Bill Heinrich  -  Dec 22, 2015  -  Comments Off on 14.01.11 JESUS FORESEES HIS CRUCIFIXION

14.01.11 Mt. 26:1-5 (See also Mk. 14:1-2; Lk. 22:1-2) Tuesday




Mt. 1 When Jesus had finished saying all this, He told His disciples, 2 “You know that the Passover takes place after two days, and the Son of Man will be handed over to be crucified.”

3 Then the chief priests and the elders of the people assembled in the palace of the high priest, who was called Caiaphas, 4 and they conspired to arrest Jesus in a treacherous way and kill Him. 5 “Not during the festival,” they said, “so there won’t be rioting among the people.”


Caiaphas and the chief priests and the elders made definite plans not to execute Jesus during Passover, but a conspiracy was in progress. The plan was to arrest Him quietly by stealth and kill Him quietly “so there won’t be rioting among the people.” Why would there have been rioting among the people? Because they wanted to make Jesus their king and they had heard rumors that the religious establishment wanted to kill him. So why do the Scriptures say later that all the people cried “crucify Him, crucify Him?” (Mt. 27:22-23; Lk. 23:20). They didn’t, as will be explained.


The popularity of Jesus increased with intensity.  Certainly the disciples were looking forward with excitement and anticipation of what He would do next, namely, if He would declare Himself as the messiah. Clearly, the religious leaders acknowledged His immense popularity to the point that they were fearful of Him. Tradition said the messiah would declare himself as such on the temple steps, which is why the Romans stationed soldiers in the Antonia Fortress that was located adjacent to the temple.



14.01.11.A. THE TEMPLE AND ANTONIA FORTRESS.  In this model, the temple is in the foreground and the Antonia Fortress is shown behind and to the right of the temple. The Praetorian Guard was always stationed in the Fortress in the event someone should announce that he was the messiah who would deliver the people from Roman oppression. Photographed in 1998 by the author.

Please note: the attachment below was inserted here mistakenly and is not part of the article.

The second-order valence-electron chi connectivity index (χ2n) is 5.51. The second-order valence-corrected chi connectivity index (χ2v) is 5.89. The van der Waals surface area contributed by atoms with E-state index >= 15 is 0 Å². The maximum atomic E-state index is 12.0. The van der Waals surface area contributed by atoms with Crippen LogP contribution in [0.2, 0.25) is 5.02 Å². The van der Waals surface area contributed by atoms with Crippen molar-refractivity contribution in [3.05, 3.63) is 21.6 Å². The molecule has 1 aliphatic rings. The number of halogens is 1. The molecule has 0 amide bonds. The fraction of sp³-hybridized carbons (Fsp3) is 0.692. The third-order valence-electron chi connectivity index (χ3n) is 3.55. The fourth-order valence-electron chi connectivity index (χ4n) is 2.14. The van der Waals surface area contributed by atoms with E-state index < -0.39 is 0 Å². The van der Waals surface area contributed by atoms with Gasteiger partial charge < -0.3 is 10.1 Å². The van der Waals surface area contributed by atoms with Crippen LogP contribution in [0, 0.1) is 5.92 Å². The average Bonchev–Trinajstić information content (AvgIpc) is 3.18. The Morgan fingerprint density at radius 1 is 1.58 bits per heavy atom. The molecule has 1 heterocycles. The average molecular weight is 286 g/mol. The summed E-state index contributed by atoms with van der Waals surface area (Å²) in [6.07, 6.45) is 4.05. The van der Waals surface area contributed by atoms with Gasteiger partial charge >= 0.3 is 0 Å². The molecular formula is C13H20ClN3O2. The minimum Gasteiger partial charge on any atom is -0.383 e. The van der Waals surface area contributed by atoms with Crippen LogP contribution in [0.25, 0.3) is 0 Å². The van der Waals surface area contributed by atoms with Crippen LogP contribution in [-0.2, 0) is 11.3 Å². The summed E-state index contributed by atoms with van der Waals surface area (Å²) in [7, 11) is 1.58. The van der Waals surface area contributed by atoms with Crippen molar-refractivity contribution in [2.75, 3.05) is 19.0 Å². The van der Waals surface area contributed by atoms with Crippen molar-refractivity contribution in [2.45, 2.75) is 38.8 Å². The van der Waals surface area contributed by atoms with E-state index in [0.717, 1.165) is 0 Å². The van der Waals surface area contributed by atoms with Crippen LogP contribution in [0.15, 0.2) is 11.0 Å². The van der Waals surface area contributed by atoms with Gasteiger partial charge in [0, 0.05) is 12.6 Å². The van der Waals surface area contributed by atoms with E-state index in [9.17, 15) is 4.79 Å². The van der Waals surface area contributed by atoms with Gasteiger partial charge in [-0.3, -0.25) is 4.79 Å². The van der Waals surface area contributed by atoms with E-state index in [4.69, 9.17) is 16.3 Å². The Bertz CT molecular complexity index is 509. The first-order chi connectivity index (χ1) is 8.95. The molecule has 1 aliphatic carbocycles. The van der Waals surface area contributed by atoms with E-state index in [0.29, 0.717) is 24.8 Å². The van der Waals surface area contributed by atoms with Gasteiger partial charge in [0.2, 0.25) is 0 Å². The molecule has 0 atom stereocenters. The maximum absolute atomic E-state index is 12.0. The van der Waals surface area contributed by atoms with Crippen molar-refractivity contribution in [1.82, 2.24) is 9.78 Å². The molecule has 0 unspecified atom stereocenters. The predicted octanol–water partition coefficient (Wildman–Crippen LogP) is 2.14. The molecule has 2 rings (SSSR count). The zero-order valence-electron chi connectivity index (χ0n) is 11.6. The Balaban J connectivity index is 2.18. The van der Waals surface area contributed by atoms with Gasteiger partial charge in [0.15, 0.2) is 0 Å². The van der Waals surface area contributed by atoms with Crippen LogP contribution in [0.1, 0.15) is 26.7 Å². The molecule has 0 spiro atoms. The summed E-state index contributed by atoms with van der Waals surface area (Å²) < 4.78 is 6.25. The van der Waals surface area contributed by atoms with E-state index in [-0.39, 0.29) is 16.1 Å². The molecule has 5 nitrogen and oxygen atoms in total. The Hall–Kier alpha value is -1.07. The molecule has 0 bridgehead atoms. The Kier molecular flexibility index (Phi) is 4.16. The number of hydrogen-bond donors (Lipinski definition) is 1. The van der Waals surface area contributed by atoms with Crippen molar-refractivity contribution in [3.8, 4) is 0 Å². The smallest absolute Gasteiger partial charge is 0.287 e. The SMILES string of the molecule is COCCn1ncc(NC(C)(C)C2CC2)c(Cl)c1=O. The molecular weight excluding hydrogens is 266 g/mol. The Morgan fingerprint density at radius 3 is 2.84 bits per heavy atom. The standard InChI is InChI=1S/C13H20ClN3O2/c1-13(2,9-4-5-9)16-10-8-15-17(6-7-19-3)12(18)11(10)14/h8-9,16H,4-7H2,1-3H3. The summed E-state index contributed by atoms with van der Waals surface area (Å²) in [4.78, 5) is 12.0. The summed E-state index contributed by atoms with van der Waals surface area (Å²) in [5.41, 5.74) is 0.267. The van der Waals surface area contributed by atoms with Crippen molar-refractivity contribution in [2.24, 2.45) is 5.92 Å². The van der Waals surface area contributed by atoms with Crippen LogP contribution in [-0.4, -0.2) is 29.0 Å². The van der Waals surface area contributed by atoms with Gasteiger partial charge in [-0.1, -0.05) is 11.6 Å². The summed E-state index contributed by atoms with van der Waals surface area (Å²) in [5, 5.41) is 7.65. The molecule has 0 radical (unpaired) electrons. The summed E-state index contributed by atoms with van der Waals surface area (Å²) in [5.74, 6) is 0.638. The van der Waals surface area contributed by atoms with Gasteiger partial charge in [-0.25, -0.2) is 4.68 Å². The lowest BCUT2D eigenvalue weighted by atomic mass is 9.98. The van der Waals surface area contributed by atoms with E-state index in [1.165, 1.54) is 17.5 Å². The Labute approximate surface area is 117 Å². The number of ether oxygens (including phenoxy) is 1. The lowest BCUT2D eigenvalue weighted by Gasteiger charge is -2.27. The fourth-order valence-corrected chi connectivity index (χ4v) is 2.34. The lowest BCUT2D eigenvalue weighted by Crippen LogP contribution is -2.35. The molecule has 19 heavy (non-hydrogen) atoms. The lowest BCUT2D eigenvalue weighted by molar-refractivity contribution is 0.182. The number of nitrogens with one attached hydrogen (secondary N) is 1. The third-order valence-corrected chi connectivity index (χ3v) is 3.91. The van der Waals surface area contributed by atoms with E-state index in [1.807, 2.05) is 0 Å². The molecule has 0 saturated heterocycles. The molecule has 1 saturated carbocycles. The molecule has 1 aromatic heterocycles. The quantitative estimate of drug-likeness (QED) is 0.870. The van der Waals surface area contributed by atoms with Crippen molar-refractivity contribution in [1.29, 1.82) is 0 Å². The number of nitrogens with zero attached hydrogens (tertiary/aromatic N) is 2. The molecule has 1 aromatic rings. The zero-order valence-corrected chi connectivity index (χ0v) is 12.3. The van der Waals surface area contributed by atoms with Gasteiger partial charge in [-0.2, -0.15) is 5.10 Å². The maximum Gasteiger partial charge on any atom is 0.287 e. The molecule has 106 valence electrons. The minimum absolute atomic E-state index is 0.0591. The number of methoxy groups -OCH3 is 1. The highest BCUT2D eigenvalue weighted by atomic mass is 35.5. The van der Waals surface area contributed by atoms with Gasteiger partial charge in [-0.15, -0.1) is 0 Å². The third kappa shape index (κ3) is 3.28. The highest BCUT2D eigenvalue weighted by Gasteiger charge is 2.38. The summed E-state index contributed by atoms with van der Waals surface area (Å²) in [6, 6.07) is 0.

Herein lays another irony in the life of Jesus:  When Jesus was twelve years old, the rabbis were full of wonder at the boy-genius who challenged them on the temple steps. Now He was the man who revealed their corruption and, hence, they wanted to kill Him.


Many believed if Jesus was not the messiah, then He most surely was a prophet.  They had not heard from a prophet for nearly four centuries until John the Baptist. Now here was one in their midst more powerful and stunning than any previous prophet.  His death by their leadership would most certainly cause an uprising, as was clearly attested to by the Pharisees and Sadducees.



14.01.11.Q1  Is the account in Matthew 26:6-13 and Mark 14:3-9 the same as in Luke 7:37-38?


In Matthew 26:6-13 and Mark 14:3-9 Simon is a leper, but in Luke 7:37-38 he is the Pharisee.  John (12:1-8) did not give him a name, but the account seems to have taken place in the home of Mary, Martha and Lazarus.[1]  It should be noted that the name Simon, like Jesus, was a common name and there are ten Simons in the New Testament. The real issue is whether the story recorded by Luke is the same as recorded by the other gospel writers.  There is a good possibility that these are two different but similar events.  After all, Jesus performed so many miracles that all the books could not have recorded every one of them.


According to one of the Dead Sea Scrolls,[2] Bethany and Bethpage were two villages east of Jerusalem, where lepers lived.  Because of their diseases, known as “impurities,” they were not permitted to enter the holy structure (Lev. 13:45-46).  However, the location of Bethany is higher than the temple area, which gave them some consolation as they could look into the holy place and think of a future time with God.  This may be why Jesus brought comfort to them, as evidenced when He enjoyed a meal with Simon the leper.[3]

[1]. Barclay, “Matthew.” 2:329.


[2]. The Temple Scroll, 11Q Miqdash 46.16 – 47.5.


[3]. Pixner, With Jesus in Jerusalem. 56.

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